Ciao, babes! The Lesbian Bisexual Alliance Newsletter and Updates
Due to a unanimous vote taken at an internalized homophobia workshop held November 10th, 1988, the Lesbian Alliance was renamed the Lesbian Bisexual Alliance (LBA). The LBA put out a newsletter in 1988 that included information about activities and workshops they held, as well as the community's response to them. For example, the newsletter discussed a dance the LBA hosted where one woman left because she felt alienated by "lesbian cliques." The author of the newsletter said, "We are already fucked over by heterosexist society, why do we fuck each other over?" in regards to exclusion within the community.
The newsletter also mentioned the formation of a "friends of lesbians, gays and bisexuals" group, tentatively named BLAB (for Buddies of Lesbians and Bisexuals). This ally group had its first organizational meeting November 30th, 1988. The meeting was advertised with posters saying the following: "How can 'straights' work with LBA for the benefit of all campus women? Come share ideas." Renamed FLAB (Friends of Lesbians and Bisexuals,) the group helped monetarily sponsor an Awareness week with the LBA in April of 1989.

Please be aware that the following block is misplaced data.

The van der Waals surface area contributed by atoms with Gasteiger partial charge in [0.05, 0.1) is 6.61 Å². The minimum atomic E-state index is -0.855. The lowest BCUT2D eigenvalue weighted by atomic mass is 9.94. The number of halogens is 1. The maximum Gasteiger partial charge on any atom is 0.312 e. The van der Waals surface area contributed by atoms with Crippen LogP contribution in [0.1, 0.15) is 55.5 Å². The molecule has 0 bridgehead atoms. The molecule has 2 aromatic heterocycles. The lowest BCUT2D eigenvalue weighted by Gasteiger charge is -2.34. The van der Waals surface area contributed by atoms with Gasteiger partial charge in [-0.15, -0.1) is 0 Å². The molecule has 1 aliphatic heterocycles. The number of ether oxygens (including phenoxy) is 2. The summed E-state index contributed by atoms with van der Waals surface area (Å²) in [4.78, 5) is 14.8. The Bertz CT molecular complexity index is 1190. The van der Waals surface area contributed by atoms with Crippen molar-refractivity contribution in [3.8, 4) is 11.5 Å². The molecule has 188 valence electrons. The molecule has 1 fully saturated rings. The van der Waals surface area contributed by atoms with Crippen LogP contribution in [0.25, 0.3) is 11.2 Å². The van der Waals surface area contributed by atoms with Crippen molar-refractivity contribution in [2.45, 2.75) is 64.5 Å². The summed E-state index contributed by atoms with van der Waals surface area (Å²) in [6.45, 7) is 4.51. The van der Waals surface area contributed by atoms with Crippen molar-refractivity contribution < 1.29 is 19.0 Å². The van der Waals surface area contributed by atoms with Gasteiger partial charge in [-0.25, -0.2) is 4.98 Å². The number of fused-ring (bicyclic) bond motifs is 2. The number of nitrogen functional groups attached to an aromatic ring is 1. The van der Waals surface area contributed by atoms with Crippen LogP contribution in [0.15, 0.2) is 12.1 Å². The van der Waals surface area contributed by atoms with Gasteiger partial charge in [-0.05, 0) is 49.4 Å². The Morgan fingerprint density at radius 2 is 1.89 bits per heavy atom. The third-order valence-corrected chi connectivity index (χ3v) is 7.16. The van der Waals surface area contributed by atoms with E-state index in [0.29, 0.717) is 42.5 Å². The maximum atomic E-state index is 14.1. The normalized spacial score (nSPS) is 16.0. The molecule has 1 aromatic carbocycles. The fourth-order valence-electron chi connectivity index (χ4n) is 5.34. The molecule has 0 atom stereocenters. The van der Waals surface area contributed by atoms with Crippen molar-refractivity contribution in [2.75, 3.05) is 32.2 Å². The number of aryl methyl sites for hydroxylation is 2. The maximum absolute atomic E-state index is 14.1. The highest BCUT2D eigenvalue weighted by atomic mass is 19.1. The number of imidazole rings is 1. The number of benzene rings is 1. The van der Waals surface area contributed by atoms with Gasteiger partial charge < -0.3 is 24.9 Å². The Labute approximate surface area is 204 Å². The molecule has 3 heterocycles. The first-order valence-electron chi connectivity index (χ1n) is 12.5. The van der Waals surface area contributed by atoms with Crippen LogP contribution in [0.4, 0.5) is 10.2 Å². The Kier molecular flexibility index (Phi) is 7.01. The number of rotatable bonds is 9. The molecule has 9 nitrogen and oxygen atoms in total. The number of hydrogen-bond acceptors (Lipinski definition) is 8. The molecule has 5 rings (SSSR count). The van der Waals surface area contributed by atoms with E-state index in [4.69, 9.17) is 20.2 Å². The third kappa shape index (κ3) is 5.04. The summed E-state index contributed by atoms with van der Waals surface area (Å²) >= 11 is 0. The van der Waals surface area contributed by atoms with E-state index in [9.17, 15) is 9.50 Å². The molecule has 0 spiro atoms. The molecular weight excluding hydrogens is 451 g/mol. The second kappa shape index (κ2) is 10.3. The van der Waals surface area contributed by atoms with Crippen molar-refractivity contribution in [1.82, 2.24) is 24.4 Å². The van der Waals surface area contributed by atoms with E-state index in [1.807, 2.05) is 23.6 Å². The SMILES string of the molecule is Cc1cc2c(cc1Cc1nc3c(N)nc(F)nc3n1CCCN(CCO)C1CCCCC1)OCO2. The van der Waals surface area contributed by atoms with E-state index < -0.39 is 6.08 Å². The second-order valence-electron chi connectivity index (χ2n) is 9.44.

The LBA distributed a questionaire that spring that asked how well they met the needs of the bisexual community on campus. One person scrawled a note in the corner that said, "lesbian/gay pride cannot exist without bi liberation!"
The LBA engaged in an ongoing effort with the College Health Center to make sure safer sex materials were available for use. In the spring of 1989, the LBA requested the Health Center stock dental dams. They responded that they do not give out any types of “safe sex” items, but attached a brief article about how to use a dental dam.
In an October newsletter from 1989, the LBA writes about the Health Center's treatment of lesbian and bisexual women:
"According to the Health Centre, we are an expendable community that does not need to practice safe sex. This is why they do not have or give out dental dams and finger cots. They do not cater to our special health needs either. Please call up the Health Centre... hopefully, when a lot of people keep calling, they'll get flustered and may realize that we are a community on campus after all, and that we are not expendable."